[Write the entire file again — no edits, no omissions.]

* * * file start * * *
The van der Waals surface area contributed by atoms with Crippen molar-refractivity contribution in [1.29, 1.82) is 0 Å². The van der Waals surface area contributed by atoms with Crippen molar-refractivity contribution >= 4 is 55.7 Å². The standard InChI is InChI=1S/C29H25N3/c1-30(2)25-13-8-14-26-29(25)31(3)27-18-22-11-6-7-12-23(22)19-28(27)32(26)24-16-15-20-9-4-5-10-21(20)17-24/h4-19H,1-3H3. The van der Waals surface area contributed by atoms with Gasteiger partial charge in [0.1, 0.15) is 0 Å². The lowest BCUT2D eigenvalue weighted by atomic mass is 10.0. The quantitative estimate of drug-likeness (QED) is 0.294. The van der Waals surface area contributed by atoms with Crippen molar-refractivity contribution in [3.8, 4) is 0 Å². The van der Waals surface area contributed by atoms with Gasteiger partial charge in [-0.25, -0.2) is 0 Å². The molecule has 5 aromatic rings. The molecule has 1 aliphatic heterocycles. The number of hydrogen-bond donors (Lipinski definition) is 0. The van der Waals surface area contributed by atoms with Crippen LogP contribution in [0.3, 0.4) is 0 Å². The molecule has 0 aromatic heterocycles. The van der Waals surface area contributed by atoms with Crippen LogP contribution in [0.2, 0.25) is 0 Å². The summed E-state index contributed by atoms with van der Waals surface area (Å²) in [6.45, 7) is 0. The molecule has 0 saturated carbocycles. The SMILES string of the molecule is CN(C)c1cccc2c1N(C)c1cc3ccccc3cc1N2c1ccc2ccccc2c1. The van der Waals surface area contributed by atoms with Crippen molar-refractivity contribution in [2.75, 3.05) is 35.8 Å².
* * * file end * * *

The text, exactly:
The van der Waals surface area contributed by atoms with Crippen molar-refractivity contribution in [1.29, 1.82) is 0 Å². The van der Waals surface area contributed by atoms with Crippen molar-refractivity contribution >= 4 is 55.7 Å². The standard InChI is InChI=1S/C29H25N3/c1-30(2)25-13-8-14-26-29(25)31(3)27-18-22-11-6-7-12-23(22)19-28(27)32(26)24-16-15-20-9-4-5-10-21(20)17-24/h4-19H,1-3H3. The van der Waals surface area contributed by atoms with Gasteiger partial charge in [0.1, 0.15) is 0 Å². The lowest BCUT2D eigenvalue weighted by atomic mass is 10.0. The quantitative estimate of drug-likeness (QED) is 0.294. The van der Waals surface area contributed by atoms with Crippen molar-refractivity contribution in [3.8, 4) is 0 Å². The van der Waals surface area contributed by atoms with Gasteiger partial charge in [-0.25, -0.2) is 0 Å². The molecule has 5 aromatic rings. The molecule has 1 aliphatic heterocycles. The number of hydrogen-bond donors (Lipinski definition) is 0. The van der Waals surface area contributed by atoms with Crippen LogP contribution in [0.3, 0.4) is 0 Å². The molecule has 0 aromatic heterocycles. The van der Waals surface area contributed by atoms with Crippen LogP contribution in [0.2, 0.25) is 0 Å². The summed E-state index contributed by atoms with van der Waals surface area (Å²) in [6.45, 7) is 0. The molecule has 0 saturated carbocycles. The SMILES string of the molecule is CN(C)c1cccc2c1N(C)c1cc3ccccc3cc1N2c1ccc2ccccc2c1. The van der Waals surface area contributed by atoms with Crippen molar-refractivity contribution in [2.75, 3.05) is 35.8 Å².